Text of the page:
ONCE ON THIS ISLAND is creating quite a stir on Broadway. I had the privilege of talking to the talented and caring, Yael Silver about her involvement in producing this show and her humanitarian work within the theatre.
Q: Congratulations on Co-Producing ONCE ON THIS ISLAND at Circle In The Square Theatre, how did this opportunity come about?
A: One of the incredible lead producers of the show, Hunter Arnold, had a great new and innovative idea of bringing in a generation of underrepresented producers to the Broadway Community. He started searching for underrepresented producers, including those under 40, female, gender non binary and people of color, who were interested in being a more integral part of the business and a friend of mine in the office brought up my name. I was unbelievably fortunate that he decided to contact me and invite me to be part of team that brought this stunning production to life.
Q: What do you look for in shows that you consider producing?
A: Art reflects our society which in turn gives artists great power and great responsibility. As a producer I strive to showcase stories that shine a spotlight on some of our darker sides of humanity such as racism, gender inequality, persecution of minorities and social injustice. I am passionate about theatre that provokes social understanding and change.
Q: What was your journey to becoming a producer?
A: Following the Orlando massacre in June of 2016, I reached out to my friend Will Van Moss with the desire to produce a benefit concert for the victims and families of this terrible tragedy. 3 weeks later we held a night of celeration, love and acceptance at Loft227 – Queer Composers for Orlando. After producing this beautiful benefit I knew that this was the path that I wanted to follow and started reaching out to people in the industry for mentorship. Robin Sokoloff, the Executive Director of Loft 227 quickly became my dear friend, mentor and collaborator. She has since opened up a brand new venue in Tribeca, Town Stages, where I am blessed to be on the board of directors. This women led venue is exactly the kind of art mecca that I want to be involved in. A place of inclusivity, respect, meaningful art and collaboration.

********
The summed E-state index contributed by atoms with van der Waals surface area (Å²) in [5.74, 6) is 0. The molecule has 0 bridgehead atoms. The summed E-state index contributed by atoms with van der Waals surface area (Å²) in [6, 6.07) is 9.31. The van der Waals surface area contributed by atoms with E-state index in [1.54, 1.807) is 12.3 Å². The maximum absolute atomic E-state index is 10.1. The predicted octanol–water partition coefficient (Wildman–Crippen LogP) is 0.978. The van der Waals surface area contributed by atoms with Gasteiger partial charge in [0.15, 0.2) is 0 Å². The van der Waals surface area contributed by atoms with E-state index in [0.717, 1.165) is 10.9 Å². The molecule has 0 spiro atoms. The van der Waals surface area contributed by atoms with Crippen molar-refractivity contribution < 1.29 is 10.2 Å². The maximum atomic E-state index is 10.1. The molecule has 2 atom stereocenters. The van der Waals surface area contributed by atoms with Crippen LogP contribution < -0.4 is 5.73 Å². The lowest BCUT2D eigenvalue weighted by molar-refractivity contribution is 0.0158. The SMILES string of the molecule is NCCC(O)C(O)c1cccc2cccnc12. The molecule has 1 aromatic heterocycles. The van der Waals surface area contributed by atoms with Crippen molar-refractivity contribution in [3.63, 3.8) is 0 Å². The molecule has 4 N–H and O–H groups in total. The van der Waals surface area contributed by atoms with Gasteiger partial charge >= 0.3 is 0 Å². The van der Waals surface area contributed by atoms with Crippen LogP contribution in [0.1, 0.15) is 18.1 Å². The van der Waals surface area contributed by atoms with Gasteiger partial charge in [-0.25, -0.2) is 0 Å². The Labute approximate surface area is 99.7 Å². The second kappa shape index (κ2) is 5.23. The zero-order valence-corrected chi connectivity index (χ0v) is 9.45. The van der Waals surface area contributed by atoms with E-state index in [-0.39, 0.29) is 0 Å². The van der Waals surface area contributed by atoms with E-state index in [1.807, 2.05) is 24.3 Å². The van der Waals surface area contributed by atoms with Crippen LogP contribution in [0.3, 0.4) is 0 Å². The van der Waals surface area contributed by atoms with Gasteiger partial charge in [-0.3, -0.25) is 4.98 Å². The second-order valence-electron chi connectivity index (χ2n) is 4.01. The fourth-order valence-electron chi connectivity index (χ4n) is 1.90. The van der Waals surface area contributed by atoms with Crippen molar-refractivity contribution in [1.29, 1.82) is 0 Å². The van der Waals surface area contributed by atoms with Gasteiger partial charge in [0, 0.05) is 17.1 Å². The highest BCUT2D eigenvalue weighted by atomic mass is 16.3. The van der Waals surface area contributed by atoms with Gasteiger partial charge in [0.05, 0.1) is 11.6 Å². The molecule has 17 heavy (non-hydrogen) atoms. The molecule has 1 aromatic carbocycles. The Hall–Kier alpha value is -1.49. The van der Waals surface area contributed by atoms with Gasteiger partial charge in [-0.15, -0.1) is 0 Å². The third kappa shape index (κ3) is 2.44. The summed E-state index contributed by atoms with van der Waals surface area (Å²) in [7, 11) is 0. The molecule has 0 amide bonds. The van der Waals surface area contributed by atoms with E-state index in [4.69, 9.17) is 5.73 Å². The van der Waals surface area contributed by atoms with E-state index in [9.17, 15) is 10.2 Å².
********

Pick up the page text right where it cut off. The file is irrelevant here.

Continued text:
Q: You are also a human rights and climate activist, how do you live out these humanitarian passions?
A: I am very blessed that my career allows me to actively combine and explore my passions for theatre as well as activism. I strive to find ways to produce work with a charity component. I am right now working on a benefit concert for the National Suicide Prevention Lifeline with the music of Rachel Dean and David Brush. Their musical The Anxiety Project is inspired by true stories of survivors of anxiety and depression and it is truly a privilege to put together. I am incredibly lucky that my mentor and boss, Van Dean, is equally passionate about social justice and activism. He frequently creates art with a philanthropic purpose, and I am fortunate enough to work at a company that supports my desire to increase the intersection between arts and activism. For example, we recently attended Former Vice President Gore’s Climate Reality Leadership Corp training to become climate activists and leaders. We have since facilitated the opportunity for Christy Altomare, star of Anastasia, to sing at 24 Hours of Climate Reality. It’s an honor for me to be able to raise awareness for causes that are dear to me by connecting artists with charity events. My position as a producer allows me to advocate for causes that I believe in and invest my time in producing projects that create both art and social change.
Q: If you could leave the world one message what would it be?
A: Be Kind!